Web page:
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Marc Maron has some thoughts about newbie Conan O'Brien being named a podcasting pioneer

Marc Maron, Conan O’Brien
Screenshot: Conan

Look, Conan O’Brien Needs A Friend is a really good podcast, okay? All 30-plus episodes of the late-night legend’s first foray into the “no makeup, no hair” world of online celebrity chit-chat are genuinely funny, thoughtful, and filed with the sort of loose, faux-fraught banter (among Conan, assistant Sona Movsesian, and producer Matt Gourley) that makes for solid podcasting fun. Of course, as the most recent, and widely eye-rolled-at Variety cover might have noted, Conan dipping his pale Irish digits into the already overflowing podcasting pool might not make as big a splash as all that, what with podcasting networks like Maximum Fun, Earwolf (home to Conan O’Brien Needs A Friend), iHeartRadio, and lots more having provided us with a bewilderingly diverse array of influential podcasts on an even more mind-expanding variety of topics for years. Hell, Gourley himself has a roster of excellent podcasts in his quiver that puts his boss’ shiny new venture to shame. (The hardworking earbud-jockeys at The A.V. Club’s venerable weekly feature Podmass can point you in some thought-provoking/hilarious directions.)

Conan himself didn’t write that Variety piece, of course, but that didn’t stop Tuesday’s Conan guest and actual podcasting pioneer Marc Maron from emerging with said magazine rolled up ominously in his palm. “So I, uh, think I gotta talk to you about something,” began the GLOW star, unrolling the magazine to first congratulate his longtime pal on his newfound podcasting acclaim, and then go all Marc Maron on Conan’s ass for his (third-party) hubris. Noting that his justly lauded podcast WTF With Marc Maron has done over 1,000 episodes since it was born out of the standup and occasional actor’s garage back in 2009, Maron asked Conan how many episodes of his “revolutionary” Conan O’Brien Needs A Friend have aired since it began way back in, um, November of 2018. “Oooh, 30-something,” goggled Maron mockingly, telling Conan, “I don’t buy it, O’Brien!”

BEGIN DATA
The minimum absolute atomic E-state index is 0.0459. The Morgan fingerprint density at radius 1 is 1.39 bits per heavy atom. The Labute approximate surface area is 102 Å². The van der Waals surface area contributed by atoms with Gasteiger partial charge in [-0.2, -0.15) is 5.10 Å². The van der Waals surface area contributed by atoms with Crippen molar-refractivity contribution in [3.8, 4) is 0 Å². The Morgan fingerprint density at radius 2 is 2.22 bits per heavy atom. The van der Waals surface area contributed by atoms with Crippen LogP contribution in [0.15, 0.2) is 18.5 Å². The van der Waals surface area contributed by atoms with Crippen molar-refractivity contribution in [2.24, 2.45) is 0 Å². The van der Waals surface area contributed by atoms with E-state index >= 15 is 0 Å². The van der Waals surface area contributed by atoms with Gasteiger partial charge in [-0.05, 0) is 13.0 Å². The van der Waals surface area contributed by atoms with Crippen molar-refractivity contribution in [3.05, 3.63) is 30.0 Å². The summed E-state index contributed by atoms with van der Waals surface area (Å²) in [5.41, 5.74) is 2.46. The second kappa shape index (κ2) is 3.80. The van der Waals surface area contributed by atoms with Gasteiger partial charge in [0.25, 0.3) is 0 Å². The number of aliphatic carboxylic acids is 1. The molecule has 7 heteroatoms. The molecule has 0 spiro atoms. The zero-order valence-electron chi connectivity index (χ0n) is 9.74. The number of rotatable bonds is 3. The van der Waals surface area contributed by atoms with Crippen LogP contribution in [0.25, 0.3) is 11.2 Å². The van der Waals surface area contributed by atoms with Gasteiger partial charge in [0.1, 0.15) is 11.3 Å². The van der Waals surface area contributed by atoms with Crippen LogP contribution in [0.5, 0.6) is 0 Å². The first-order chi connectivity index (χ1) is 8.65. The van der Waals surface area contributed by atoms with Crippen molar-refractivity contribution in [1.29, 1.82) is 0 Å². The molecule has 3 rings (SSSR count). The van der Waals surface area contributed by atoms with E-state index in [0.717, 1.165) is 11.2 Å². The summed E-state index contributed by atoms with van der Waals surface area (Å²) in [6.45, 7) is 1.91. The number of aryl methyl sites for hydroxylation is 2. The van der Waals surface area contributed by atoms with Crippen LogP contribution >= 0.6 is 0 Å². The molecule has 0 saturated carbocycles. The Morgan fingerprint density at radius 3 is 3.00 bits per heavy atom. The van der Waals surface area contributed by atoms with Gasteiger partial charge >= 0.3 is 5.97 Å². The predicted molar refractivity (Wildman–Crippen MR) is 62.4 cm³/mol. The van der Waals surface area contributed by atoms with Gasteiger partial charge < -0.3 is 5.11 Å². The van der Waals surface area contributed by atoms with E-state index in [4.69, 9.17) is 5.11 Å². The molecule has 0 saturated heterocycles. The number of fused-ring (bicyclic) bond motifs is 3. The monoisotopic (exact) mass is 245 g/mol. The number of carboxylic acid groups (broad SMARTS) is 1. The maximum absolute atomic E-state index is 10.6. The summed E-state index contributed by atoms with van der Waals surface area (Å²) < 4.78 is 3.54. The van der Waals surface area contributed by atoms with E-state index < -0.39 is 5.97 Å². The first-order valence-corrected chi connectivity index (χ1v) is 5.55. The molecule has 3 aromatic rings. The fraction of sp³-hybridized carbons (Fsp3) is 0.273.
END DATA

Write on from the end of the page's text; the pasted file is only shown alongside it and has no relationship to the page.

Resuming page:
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The two sparred entertainingly—as has been their way since Maron started appearing on Conan’s various late-night shows some 26 years ago—with O’Brien jousting, “This is your problem, you went for quantity,” before making fun of Maron for getting all territorial about his chosen medium. Maron pretended to concede the point before coming back with the fact that—unlike, say, a TV staple deigning to make a li’l podcast after an entire life of entertainment successes—Maron was one of those who found a new outlet in podcasting for a voice that otherwise were getting stifled. “There were some of us, Conan, that were in the mines!,” exploded Maron in his signature irascible high dudgeon. (He didn’t bring up that Conan has been on WTF already.) After taking a few off-topic swipes at each others’ wardrobes (Johnny Cash vs. “hip biology teacher”), the two longtime friends and now oh so bitterest of rivals only made up when Andy Richter (who, yes, just started his own new podcast) complained, “I just hate it when mom and dad fight.” Maybe they can really hash things out on one of their podcasts.

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Dennis Perkins

Contributor, The A.V. Club. Danny Peary's Cult Movies books are mostly to blame.